Something Happened

By Dan Markovich


Van Gogh   You could tell that the people who lived here before hadn't grown anything in the two wooden boxes by the window; there was almost no soil left: blown out and washed by rain, with only some protruding gray grass, carried in on the wind by chance. This grass grew up vigorously and then died, leaving dry crisp stems; dusted with snow, again in spring this obstinate grass reappeared. It continued on this way many years, but one day, in the very corner of the box, where there was almost no soil at all, a thin yellow sprout pushed up and started to grow. A bud grew out of it and a flower unfurled, orange, tender, and rather large. I looked upon it with astonishment, and it stood there amongst that wild grass, inexplicably holding its own. Cold set in, but the flower remained. Then the grass had already fallen, mornings covered it with frost, yet the flower was still alive. I grew concerned, but there was no way to help it, it stood there on its own. One morning I glanced through the window -- and the flower had died. I felt horrible, but of course it had fallen onto a bad spot, and even on better ground it couldn't have grown any bigger... But the following year it appeared once again; again it bloomed, again the wind and freezing rain knocked it from its feet, and an early snow fell -- burying it... Should I have dug it up, so that it wouldn't bloom and torture itself further? But I couldn't, I left everything as it was... And that third year it sprouted, but I travelled much that year and was rarely home. I'd return home at night, look out the window and see it there, its petals looking black in the darkness, but still alive. There was plenty of rain, it had enough water, but was this the place for it, in this desert...? That fall it began to die once again, it suffered and each day I anguished, mornings I awaited its death like a deliverance. At last it died. But the following year it didn't sprout. The grass grew to its full height, summer passed, the rain began -- but no flower. The frost struck suddenly, the leaves curled into little scrolls, and the frost held; of the grass there remained only thin but firm skeletons, which did not give in to the wind... but no flower... Something happened...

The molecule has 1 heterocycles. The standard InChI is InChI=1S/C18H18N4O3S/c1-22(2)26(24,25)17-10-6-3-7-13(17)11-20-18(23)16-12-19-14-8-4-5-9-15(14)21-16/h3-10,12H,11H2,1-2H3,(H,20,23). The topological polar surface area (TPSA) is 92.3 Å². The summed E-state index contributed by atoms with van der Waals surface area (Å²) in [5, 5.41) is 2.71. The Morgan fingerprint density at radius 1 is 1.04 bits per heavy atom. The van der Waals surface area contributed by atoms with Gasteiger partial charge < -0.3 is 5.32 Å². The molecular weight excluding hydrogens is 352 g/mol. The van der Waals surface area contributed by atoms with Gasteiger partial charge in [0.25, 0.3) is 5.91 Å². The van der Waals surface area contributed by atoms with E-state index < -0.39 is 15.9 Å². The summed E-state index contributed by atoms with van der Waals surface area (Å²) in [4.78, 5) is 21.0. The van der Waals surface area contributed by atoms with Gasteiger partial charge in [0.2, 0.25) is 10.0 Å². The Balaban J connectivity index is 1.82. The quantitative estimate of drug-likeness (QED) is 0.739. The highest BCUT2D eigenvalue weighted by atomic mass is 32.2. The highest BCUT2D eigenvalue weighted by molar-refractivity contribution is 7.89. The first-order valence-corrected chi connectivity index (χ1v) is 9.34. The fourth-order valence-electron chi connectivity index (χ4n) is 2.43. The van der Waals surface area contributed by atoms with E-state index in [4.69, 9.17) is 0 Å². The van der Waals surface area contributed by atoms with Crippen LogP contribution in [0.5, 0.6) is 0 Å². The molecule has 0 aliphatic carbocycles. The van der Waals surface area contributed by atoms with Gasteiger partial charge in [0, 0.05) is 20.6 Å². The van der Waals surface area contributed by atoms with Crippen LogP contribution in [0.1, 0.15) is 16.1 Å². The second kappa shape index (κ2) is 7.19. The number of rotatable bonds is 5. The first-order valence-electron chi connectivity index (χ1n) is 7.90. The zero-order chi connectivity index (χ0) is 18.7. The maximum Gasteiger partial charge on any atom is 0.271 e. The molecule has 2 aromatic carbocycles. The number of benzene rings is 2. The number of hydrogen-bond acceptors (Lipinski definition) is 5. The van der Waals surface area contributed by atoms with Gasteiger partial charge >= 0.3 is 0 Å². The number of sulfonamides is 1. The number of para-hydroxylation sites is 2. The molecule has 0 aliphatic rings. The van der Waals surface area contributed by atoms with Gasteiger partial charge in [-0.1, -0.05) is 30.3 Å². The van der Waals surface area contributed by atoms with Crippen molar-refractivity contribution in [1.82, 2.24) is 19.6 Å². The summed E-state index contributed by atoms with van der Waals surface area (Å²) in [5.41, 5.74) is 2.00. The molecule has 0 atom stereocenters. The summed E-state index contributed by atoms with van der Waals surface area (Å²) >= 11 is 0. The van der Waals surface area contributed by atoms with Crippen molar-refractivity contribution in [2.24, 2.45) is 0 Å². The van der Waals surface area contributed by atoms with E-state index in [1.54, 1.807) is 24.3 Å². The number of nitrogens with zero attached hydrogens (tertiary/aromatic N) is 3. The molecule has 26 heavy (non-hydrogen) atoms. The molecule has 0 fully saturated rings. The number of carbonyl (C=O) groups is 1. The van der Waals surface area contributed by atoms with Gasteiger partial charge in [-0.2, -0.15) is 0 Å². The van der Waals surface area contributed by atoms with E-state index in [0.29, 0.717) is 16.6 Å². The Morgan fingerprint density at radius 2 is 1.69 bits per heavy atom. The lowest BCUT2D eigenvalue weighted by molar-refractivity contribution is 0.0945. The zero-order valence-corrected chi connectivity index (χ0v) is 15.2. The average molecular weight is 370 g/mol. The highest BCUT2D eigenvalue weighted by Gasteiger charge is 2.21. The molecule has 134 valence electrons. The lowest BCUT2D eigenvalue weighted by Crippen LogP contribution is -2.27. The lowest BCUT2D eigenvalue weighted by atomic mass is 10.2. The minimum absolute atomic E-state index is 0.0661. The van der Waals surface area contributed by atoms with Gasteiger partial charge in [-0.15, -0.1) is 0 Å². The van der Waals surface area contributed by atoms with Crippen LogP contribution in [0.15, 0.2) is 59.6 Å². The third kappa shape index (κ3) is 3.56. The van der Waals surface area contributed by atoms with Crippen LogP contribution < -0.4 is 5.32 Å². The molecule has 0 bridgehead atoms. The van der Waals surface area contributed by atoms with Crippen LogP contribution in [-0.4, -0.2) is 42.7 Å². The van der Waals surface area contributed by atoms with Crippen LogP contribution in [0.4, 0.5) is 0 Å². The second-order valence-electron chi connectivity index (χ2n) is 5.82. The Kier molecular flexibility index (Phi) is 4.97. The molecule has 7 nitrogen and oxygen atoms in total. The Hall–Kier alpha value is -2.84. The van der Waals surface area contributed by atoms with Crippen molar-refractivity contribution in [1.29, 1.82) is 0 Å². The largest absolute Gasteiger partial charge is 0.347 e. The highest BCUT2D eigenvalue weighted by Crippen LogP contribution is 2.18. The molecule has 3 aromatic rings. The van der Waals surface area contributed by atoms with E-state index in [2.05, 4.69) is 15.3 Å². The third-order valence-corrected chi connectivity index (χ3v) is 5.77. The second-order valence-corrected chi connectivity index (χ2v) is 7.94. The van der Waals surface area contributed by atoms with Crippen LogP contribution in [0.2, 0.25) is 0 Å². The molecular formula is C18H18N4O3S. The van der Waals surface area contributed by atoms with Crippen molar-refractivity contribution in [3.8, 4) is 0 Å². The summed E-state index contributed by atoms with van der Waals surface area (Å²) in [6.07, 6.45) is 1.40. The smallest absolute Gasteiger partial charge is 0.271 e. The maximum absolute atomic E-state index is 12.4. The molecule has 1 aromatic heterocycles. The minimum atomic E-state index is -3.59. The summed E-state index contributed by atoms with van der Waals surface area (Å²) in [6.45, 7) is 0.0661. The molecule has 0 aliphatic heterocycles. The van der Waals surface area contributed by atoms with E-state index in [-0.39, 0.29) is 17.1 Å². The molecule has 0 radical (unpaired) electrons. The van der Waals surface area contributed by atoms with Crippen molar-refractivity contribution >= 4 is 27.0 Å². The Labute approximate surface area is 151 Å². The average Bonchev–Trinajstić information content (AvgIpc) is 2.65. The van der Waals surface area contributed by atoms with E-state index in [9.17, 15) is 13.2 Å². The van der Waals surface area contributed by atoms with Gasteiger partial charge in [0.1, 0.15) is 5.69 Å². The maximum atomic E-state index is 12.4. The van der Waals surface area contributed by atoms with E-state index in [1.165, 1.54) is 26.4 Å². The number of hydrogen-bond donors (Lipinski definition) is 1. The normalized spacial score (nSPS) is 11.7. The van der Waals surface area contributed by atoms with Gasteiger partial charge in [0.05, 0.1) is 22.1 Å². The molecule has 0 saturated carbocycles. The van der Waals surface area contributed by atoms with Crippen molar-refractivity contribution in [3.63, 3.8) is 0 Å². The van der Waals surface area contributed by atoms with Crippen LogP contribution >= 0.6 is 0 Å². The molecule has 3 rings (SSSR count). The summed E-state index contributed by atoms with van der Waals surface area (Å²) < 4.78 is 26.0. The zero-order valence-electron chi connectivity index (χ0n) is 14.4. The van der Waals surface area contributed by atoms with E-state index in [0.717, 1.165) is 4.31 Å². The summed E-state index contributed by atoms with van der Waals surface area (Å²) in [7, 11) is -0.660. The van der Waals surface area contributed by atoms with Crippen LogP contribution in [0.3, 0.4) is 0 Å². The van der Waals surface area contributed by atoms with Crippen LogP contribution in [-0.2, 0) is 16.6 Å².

(Dan Markovich is a writer living in Russia)



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